In the weeks ahead, and as we gear up to this year’s Spending Review, social care funding and reform should be at the heart of the Government’s thinking on how best to emerge from the challenging times we have all faced over the last year with renewed optimism and hope. This is an agenda that is about maximising every person’s potential, strengthening our communities and bolstering our economies. Funding is needed for three important priorities:

  1. To stabilise social care for the short-term and prevent the escalation of the many pressures social care has faced before and during the pandemic, which will also help alleviate some of the pressures facing the NHS.
  1. To kick start the shift we need to make toward the vision we all share by supporting a greater focus on preventative activity, personalisation, support for the care workforce, action on inequalities, investment in innovation and technology, and transformation and improvement support to councils and providers.
  1. To secure the long-term future of social care. Such funding would not be used to resource the pre-Covid status quo and would instead be used to support models of care that are more preventative and person-centred.

We are all committed to playing our part in realising a brighter future for social care. As we have seen over the last year, there is great work happening in local areas across micro-enterprises, the wide range of communities’ different assets, mutual aid and innovative housing arrangements, to name a few examples.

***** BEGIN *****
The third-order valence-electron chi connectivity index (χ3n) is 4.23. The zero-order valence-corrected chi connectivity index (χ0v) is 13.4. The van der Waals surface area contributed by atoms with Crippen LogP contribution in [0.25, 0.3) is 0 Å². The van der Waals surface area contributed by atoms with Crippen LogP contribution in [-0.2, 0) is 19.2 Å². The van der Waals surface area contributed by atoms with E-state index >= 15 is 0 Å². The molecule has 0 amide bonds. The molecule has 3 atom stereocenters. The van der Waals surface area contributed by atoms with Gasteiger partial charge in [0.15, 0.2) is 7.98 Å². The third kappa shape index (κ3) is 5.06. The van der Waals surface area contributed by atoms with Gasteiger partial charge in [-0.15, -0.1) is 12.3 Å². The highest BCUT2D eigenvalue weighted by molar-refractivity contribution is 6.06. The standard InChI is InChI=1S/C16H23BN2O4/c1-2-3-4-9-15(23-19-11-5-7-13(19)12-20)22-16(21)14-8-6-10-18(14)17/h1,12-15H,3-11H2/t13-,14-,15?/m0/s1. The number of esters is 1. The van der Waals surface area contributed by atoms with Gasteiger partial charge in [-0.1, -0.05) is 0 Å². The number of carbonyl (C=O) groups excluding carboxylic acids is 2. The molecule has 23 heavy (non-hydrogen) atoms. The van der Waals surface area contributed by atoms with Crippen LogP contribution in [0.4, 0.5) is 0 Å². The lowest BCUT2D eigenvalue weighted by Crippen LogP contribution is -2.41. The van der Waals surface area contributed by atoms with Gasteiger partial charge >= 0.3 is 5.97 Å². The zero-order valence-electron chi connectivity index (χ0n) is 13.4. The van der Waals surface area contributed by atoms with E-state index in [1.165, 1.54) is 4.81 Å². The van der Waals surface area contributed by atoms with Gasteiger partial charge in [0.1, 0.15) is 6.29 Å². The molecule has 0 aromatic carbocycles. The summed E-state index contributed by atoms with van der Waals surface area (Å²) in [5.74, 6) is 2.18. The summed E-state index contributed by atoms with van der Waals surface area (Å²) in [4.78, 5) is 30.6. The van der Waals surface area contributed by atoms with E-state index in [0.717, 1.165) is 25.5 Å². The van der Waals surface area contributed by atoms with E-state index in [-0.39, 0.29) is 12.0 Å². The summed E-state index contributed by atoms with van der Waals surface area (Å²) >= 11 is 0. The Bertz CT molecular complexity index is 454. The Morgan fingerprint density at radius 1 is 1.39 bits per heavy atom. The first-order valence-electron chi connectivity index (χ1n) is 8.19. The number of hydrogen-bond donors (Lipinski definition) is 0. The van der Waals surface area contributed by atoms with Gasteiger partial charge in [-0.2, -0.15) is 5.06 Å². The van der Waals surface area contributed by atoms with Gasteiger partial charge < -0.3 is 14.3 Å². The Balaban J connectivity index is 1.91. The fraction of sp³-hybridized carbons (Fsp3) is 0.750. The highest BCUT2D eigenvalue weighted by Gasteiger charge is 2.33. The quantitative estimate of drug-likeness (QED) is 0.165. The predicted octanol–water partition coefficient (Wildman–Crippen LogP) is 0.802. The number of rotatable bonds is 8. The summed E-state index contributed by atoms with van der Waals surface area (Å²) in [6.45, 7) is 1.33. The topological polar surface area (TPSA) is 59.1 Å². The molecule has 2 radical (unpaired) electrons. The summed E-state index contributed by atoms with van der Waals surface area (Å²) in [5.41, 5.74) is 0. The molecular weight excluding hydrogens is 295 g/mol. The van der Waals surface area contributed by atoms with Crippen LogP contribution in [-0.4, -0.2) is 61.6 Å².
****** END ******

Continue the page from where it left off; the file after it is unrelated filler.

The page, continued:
We will continue to nurture these solutions in the move toward a broader offer of support. By working with Government on the above priorities we will be better able to spread this best practice and mainstream the many different models of care and support that enable people to live a fulfilling life and connect to the people and things that matter most to them.

Anna Severwright, Convener, #socialcarefuture

Cllr James Jamieson, Chairman, Local Government Association

Oonagh Smyth, Skills for Care

Clenton Farquharson MBE, Think Local Act Personal (TLAP)

Kathryn Smith, Social Care Institute for Excellence (SCIE)

Kathy Roberts, Care Provider Alliance

Stephen Chandler, Association of Directors of Adult Social Services (ADASS)